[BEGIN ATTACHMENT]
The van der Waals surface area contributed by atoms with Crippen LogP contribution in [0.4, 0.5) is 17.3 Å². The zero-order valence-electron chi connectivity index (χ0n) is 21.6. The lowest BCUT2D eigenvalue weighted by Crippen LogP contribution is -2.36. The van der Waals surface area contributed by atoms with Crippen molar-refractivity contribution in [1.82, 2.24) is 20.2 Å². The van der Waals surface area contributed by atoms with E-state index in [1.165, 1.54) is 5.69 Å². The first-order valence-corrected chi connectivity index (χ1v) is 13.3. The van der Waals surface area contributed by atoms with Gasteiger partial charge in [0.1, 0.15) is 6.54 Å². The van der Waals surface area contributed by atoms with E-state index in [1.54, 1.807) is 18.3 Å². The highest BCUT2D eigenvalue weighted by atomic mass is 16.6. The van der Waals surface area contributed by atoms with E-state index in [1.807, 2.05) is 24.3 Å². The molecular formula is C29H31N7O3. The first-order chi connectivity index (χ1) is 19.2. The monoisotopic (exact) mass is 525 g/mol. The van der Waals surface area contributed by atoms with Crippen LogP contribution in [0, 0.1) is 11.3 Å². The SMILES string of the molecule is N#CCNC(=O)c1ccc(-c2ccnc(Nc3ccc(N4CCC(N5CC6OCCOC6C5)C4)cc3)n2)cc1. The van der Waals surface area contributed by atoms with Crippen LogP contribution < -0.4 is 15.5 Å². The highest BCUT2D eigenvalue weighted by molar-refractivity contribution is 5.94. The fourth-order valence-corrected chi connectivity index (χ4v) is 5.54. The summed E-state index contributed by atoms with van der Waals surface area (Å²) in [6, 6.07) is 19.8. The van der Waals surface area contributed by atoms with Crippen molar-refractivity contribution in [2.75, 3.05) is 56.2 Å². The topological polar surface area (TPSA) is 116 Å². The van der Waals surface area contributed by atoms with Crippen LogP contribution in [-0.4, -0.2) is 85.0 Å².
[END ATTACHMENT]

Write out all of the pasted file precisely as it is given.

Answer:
The van der Waals surface area contributed by atoms with Crippen LogP contribution in [0.4, 0.5) is 17.3 Å². The zero-order valence-electron chi connectivity index (χ0n) is 21.6. The lowest BCUT2D eigenvalue weighted by Crippen LogP contribution is -2.36. The van der Waals surface area contributed by atoms with Crippen molar-refractivity contribution in [1.82, 2.24) is 20.2 Å². The van der Waals surface area contributed by atoms with E-state index in [1.165, 1.54) is 5.69 Å². The first-order valence-corrected chi connectivity index (χ1v) is 13.3. The van der Waals surface area contributed by atoms with Gasteiger partial charge in [0.1, 0.15) is 6.54 Å². The van der Waals surface area contributed by atoms with E-state index in [1.54, 1.807) is 18.3 Å². The highest BCUT2D eigenvalue weighted by atomic mass is 16.6. The van der Waals surface area contributed by atoms with E-state index in [1.807, 2.05) is 24.3 Å². The molecular formula is C29H31N7O3. The first-order chi connectivity index (χ1) is 19.2. The monoisotopic (exact) mass is 525 g/mol. The van der Waals surface area contributed by atoms with Crippen LogP contribution in [0, 0.1) is 11.3 Å². The SMILES string of the molecule is N#CCNC(=O)c1ccc(-c2ccnc(Nc3ccc(N4CCC(N5CC6OCCOC6C5)C4)cc3)n2)cc1. The van der Waals surface area contributed by atoms with Crippen LogP contribution < -0.4 is 15.5 Å². The highest BCUT2D eigenvalue weighted by molar-refractivity contribution is 5.94. The fourth-order valence-corrected chi connectivity index (χ4v) is 5.54. The summed E-state index contributed by atoms with van der Waals surface area (Å²) in [6, 6.07) is 19.8. The van der Waals surface area contributed by atoms with Crippen molar-refractivity contribution in [2.75, 3.05) is 56.2 Å². The topological polar surface area (TPSA) is 116 Å². The van der Waals surface area contributed by atoms with Crippen LogP contribution in [-0.4, -0.2) is 85.0 Å².